California never was a jurisdiction that construed mechanics lien claims very strictly, but the laws that took effect on July 1st appear to legislatively require courts to uphold mechanics lien claims whenever possible.
In the past few months, we’ve published a few articles about how important it is to mechanics lien claimants whether courts will examine claims liberally or strictly. While some states are pure strict jurisdictions states, it seems that the national trend is leaning towards more liberal construction, with courts in Washington and Pennsylvania recently overturning years of precedent the respective supreme courts considered wrongly applying strict construction to mechanics lien claims.
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California actually appears to go a step further, not only suggesting that courts must liberally construe claims, but enumerating a specific and limited list of things that can invalidate a mechanics lien. §8422 provides:
§ 8422. (a) Except as provided in subdivision (b), erroneous information contained in a claim of lien relating to the claimant’s demand, credits and offsets deducted, the work provided, or the description of the site, does not invalidate the claim of lien. (b) Erroneous information contained in a claim of lien relating to the claimant’s demand, credits and offsets deducted, or the work provided, invalidates the claim of lien if the court determines either of the following: (1) The claim of lien was made with intent to slander title or defraud. (2) An innocent third party, without notice, actual or constructive, became the bona fide owner of the property after recordation of the claim of lien, and the claim of lien was so deficient that it did not put the party on further inquiry in any manner.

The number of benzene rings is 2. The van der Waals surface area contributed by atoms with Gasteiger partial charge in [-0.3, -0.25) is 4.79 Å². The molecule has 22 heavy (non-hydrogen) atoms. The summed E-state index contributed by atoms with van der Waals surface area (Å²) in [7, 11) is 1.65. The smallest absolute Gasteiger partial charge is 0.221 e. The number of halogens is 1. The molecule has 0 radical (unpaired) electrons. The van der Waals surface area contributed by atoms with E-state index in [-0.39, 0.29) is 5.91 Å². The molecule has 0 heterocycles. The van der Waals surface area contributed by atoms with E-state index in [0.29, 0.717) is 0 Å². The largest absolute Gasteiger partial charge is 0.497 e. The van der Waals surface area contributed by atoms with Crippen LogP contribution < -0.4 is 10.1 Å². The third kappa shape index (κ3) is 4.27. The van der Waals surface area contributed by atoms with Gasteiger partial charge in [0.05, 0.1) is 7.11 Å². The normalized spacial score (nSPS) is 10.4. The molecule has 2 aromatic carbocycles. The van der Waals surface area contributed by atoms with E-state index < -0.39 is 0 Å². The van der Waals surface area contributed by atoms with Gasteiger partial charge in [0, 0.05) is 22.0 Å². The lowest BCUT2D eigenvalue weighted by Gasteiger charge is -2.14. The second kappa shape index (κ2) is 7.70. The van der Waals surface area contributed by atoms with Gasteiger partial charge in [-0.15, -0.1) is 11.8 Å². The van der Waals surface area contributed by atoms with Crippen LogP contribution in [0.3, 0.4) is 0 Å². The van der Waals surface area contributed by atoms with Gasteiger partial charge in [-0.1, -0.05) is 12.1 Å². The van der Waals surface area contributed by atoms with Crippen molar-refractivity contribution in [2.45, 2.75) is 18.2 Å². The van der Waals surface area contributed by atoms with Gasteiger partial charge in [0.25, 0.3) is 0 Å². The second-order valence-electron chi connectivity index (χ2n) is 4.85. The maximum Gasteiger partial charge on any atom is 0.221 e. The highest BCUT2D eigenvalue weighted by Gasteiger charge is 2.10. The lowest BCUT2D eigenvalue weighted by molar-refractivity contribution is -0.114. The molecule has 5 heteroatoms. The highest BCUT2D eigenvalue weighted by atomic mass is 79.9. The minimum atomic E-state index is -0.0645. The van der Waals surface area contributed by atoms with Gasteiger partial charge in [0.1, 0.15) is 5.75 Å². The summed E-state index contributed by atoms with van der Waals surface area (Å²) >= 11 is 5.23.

In order to have erroneous information invalidate a California mechanics lien, the challenging party will be required to demonstrate bad faith or some extraordinary circumstance prejudicing a third party.
This will be difficult for any challenger to do. The new mechanics lien laws do give lien challengers more reward if they successfully remove a mechanics lien since §8488 lifts the $2,000 attorney fees limit and allows them to recover reasonable attorneys fees incurred in challenging the lien, but this comes at the expense of §8422, which makes it more difficult to challenge a lien.